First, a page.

If you’re following some of the commentary surrounding the US Presidential Election, you probably have some formulated opinion regarding what’s happening: it may be ardent support for a particular candidate, downright disgust for another, or it may be that your opinion is grounded in apathy.
Regardless of what you think, politics is serious stuff; it’s ominously definitive (think Brexit), and at times confusing. Why couldn’t things be simpler?
Well, we here at the Beijinger have taken it upon ourselves to distract you from all the US election claptrap you'll be inundated with between now and the Nov 7 presidential election: we're replacing politics with pizza.
Who’s going to be the next president of the United States: Donald Trump or Hillary Clinton? Guess what? Nobody cares.
Which pizzeria is Beijing’s best? Now that’s a personal issue I’m willing to invest my emotional energy into.
Now I want you to click on the graphic below, it’s the competition bracket from last year’s Pizza Cup… study it, learn from it, embrace it!
How did your favorite pizza joint fare? Did they get eliminated in the earlier stages of the tournament? If so, how does that make you feel? Angry? Infuriated? The point is: I want you to care, I want you to be emotionally roiled up… I want you to clench your fist and say: dammit this isn’t right! Don't get mad at us, though: This bracket isn’t rigged, it’s a mere representation of foodie democracy in action: our readership votes, the votes are tallied, then we report who won (that's how democracy works, right?).
If you're looking for someone to blame, blame ignorance. Yes, ignorance is the real culprit. Ignorance is the real reason why foodie-imposters don’t bother with the lesser-known pizza places – ignorance also happens to be why one presidential nominee is leading his/her party at the moment, but I digress… back to the real serious stuff (stuffed-crust, of course).
Henceforth, to counter this scourge of pizza ignorance our capital faces, the Beijinger is launching a full-fledged campaign that will incentivize the general public to eat more pizza. That’s right, starting September 15, expect more pie for your kuai, as bargains on pizza deals proliferate the city.
Here’s How it Will Work:
Pies For The People (September 15 – November 7):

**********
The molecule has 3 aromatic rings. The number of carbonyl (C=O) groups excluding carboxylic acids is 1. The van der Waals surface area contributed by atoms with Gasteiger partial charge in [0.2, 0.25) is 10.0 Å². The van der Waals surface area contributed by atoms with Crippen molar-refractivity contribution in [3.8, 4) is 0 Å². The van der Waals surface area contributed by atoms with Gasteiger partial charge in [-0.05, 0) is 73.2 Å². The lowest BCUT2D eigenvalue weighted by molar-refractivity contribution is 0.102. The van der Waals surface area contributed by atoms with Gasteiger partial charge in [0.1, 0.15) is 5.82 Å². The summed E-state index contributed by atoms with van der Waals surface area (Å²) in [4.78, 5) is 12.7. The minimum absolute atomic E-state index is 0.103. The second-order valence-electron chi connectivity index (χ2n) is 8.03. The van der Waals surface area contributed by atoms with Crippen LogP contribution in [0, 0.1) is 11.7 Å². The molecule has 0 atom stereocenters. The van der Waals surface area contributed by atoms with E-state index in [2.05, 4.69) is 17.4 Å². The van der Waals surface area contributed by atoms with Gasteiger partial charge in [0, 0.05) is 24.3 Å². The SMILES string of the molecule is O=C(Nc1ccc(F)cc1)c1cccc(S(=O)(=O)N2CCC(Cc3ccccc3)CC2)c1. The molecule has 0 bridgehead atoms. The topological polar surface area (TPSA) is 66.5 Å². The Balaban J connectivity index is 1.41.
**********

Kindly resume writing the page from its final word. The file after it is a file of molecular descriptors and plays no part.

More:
Exercise some civic responsibility (and your metabolism) by choosing to expand your pizza horizons. Your starting point: The Beijinger’s Official Pizza Cup page, which will be updated in due time to include a list of downright socialist (Bernie Sanders-approved) bargains that anyone can afford, even if the boss of the fly-by-night English cram school you've been moonlighting at skipped town and immigrated to Canada before payday.
These cheap and cheesy bargains will be facilitated through digital coupons that simply need be presented at a given restaurant (ahh… utilizing technology to facilitate your indulgences, it’s strangely empowering, wouldn’t you agree?).
Pizza Fest (October 15-16):
Truth be told, we all belong to the same political party – the Pizza Party. All the infighting with regards to toppings and crusts can be cast aside – at least until the general pie-lection (see below) – as the Pizza Fest is a time for solidarity… and beer, and music, and stage performances. This year’s festival, held on the grounds of Wangjing Soho, will be the largest gathering of pizzas in 5,000 years of Chinese history. It’s going to be huge (say it like a megalomaniac: HUUUUUUGE!); bigger than this pizza (served at last year’s Pizza Fest), more grand than the splendid curvature of the venue itself, and perhaps more record-setting than, dare we say, how fast it took this man to eat a 12” pizza.
Pizza Cup Voting Bracket (Oct 17-Nov 7):
This is it… foodie democracy in action, the culmination of all your dutiful efforts, tasting all those glorious pies over the past month. Be proud that you’re an informed voter, share your expertise (perhaps by writing a review) and lobby your friends and co-workers to vote. Remember, don’t take the right to cast your pizza ballot for granted, there was a time when such privilege didn’t exist!
The voting schedule comprises six rounds, with each round lasting several days. So remember to vote early and often, because in the slightly altered words of the venerable Ralph Nader: If you don't turn on to pizza, pizza will turn – perhaps folded into a calzone – on you.
Visit the original source and full text: the Beijinger Blog